This week, the European Union faces 29 different elections: 28 European Parliamentary elections at the national level, and one European Union-wide election to elect the new president of the European Commission. The national elections, held in each individual member country, will determine the layout of the European Parliament for the next five years.
The lead up to the national elections have caught international attention with the growth of extreme-right, radical, and anti-European political parties. This can be seen with the Front National in France, Ukip in Britain, Jobbik in Hungary, Syriza in Greece, and Beppe Grillo’s Five Star Movement in Italy to name a few. There is a real concern that these parties may lead in the polls, as frustration throughout the European Union has risen in recent years. A Eurobarometer poll finds that trust in the EU across its member states has dropped from as high as 50 percent in the fall of 2004 to 30 percent at the end of last year. Further, many feel their voice does not count at the political level. Of the more than 380 million people eligible to vote this week, it is expected that less than half will actually cast their vote.
As a means to address this distrust and create greater political engagement, the European Parliament has decided to give the voters more of a voice in the selection of the European Commission President. Previously, the selection of a Commission President was made behind closed doors, uninfluenced by the Parliamentary elections. This year, however, the President will be selected based on the results of the elections. The parties represented in Parliament have each nominated a candidate for the presidency, and have agreed to support the candidate whose party is victorious in the elections.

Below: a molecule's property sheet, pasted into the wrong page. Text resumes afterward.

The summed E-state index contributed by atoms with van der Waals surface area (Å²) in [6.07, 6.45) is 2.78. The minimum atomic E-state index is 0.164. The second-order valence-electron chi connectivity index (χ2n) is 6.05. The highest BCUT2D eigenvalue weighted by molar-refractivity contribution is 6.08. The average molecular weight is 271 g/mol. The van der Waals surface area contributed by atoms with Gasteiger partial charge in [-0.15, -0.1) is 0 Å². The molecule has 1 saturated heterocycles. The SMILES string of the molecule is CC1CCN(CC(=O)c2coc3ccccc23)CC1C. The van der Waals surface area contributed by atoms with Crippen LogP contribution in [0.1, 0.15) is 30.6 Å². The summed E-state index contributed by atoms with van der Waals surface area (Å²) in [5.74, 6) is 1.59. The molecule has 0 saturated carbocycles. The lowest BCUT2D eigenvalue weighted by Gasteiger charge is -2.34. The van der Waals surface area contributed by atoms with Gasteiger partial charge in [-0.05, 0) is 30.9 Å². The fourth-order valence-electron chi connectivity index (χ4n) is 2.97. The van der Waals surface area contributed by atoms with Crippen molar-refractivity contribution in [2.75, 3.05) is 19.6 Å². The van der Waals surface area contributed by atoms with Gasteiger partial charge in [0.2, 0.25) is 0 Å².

It’s hard to say whether the Parliament’s effort to establish greater transparency and address Europe’s “democratic deficit”, will have the desired affect. Regardless, the outcome will sure be one to watch. If you are interested in learning more about the different parties involved, or following the elections in real time, be sure to check out these resources:
Eurovision Debate provides access to videos and commentary on recent debate proceedings.
The main European Parliament website provides information on the top contenders for each party with information on key social, political, and foreign challenges facing each candidate, as well as projections for the 2014 elections. There is also a live twitter feed of current European Parliament members.
The European Union official website provides a great overview of the European elections with links to useful resources on important information to learn before Election Day.
Watch a live feed of the European Parliament election results in real time through this European Parliament website.
The Wall Street Journal provides an informative “everything you need to know” guide for the European Union Parliament election.
This Time Magazine piece provides a brief history of the European Parliamentary elections, and highlights the new changes included in this election.